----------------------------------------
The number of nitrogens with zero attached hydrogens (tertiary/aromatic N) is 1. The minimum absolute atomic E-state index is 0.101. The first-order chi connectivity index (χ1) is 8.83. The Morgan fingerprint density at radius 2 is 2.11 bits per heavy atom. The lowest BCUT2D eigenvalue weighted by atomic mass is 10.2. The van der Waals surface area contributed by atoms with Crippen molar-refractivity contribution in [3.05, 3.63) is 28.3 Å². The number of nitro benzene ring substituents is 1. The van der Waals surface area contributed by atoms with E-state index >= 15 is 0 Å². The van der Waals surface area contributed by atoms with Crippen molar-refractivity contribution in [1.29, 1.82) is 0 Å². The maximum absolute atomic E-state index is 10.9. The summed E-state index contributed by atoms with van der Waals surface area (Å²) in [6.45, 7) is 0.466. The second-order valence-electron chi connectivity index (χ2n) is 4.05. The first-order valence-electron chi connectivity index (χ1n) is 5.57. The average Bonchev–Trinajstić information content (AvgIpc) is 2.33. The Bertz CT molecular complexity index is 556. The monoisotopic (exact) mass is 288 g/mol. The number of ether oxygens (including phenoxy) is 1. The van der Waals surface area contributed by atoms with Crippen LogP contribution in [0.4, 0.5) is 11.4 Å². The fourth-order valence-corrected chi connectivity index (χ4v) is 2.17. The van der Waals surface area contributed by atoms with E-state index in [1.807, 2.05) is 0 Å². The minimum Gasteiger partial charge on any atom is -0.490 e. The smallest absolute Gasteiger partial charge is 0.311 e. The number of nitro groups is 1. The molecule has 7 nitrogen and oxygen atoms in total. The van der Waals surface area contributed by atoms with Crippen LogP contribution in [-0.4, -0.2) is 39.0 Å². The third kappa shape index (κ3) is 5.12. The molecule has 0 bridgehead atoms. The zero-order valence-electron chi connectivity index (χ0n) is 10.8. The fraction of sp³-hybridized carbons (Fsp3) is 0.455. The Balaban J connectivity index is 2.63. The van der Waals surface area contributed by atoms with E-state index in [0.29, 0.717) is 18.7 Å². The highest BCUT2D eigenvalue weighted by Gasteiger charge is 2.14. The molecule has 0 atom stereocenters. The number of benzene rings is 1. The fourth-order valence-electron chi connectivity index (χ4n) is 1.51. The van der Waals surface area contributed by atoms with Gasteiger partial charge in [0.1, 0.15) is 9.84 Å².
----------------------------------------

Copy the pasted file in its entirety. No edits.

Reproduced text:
The number of nitrogens with zero attached hydrogens (tertiary/aromatic N) is 1. The minimum absolute atomic E-state index is 0.101. The first-order chi connectivity index (χ1) is 8.83. The Morgan fingerprint density at radius 2 is 2.11 bits per heavy atom. The lowest BCUT2D eigenvalue weighted by atomic mass is 10.2. The van der Waals surface area contributed by atoms with Crippen molar-refractivity contribution in [3.05, 3.63) is 28.3 Å². The number of nitro benzene ring substituents is 1. The van der Waals surface area contributed by atoms with E-state index >= 15 is 0 Å². The van der Waals surface area contributed by atoms with Crippen molar-refractivity contribution in [1.29, 1.82) is 0 Å². The maximum absolute atomic E-state index is 10.9. The summed E-state index contributed by atoms with van der Waals surface area (Å²) in [6.45, 7) is 0.466. The second-order valence-electron chi connectivity index (χ2n) is 4.05. The first-order valence-electron chi connectivity index (χ1n) is 5.57. The average Bonchev–Trinajstić information content (AvgIpc) is 2.33. The Bertz CT molecular complexity index is 556. The monoisotopic (exact) mass is 288 g/mol. The number of ether oxygens (including phenoxy) is 1. The van der Waals surface area contributed by atoms with Crippen LogP contribution in [0.4, 0.5) is 11.4 Å². The fourth-order valence-corrected chi connectivity index (χ4v) is 2.17. The van der Waals surface area contributed by atoms with E-state index in [1.807, 2.05) is 0 Å². The minimum Gasteiger partial charge on any atom is -0.490 e. The smallest absolute Gasteiger partial charge is 0.311 e. The number of nitro groups is 1. The molecule has 7 nitrogen and oxygen atoms in total. The van der Waals surface area contributed by atoms with Crippen LogP contribution in [-0.4, -0.2) is 39.0 Å². The third kappa shape index (κ3) is 5.12. The molecule has 0 bridgehead atoms. The zero-order valence-electron chi connectivity index (χ0n) is 10.8. The fraction of sp³-hybridized carbons (Fsp3) is 0.455. The Balaban J connectivity index is 2.63. The van der Waals surface area contributed by atoms with E-state index in [0.29, 0.717) is 18.7 Å². The highest BCUT2D eigenvalue weighted by Gasteiger charge is 2.14. The molecule has 0 atom stereocenters. The number of benzene rings is 1. The fourth-order valence-electron chi connectivity index (χ4n) is 1.51. The van der Waals surface area contributed by atoms with Gasteiger partial charge in [0.1, 0.15) is 9.84 Å².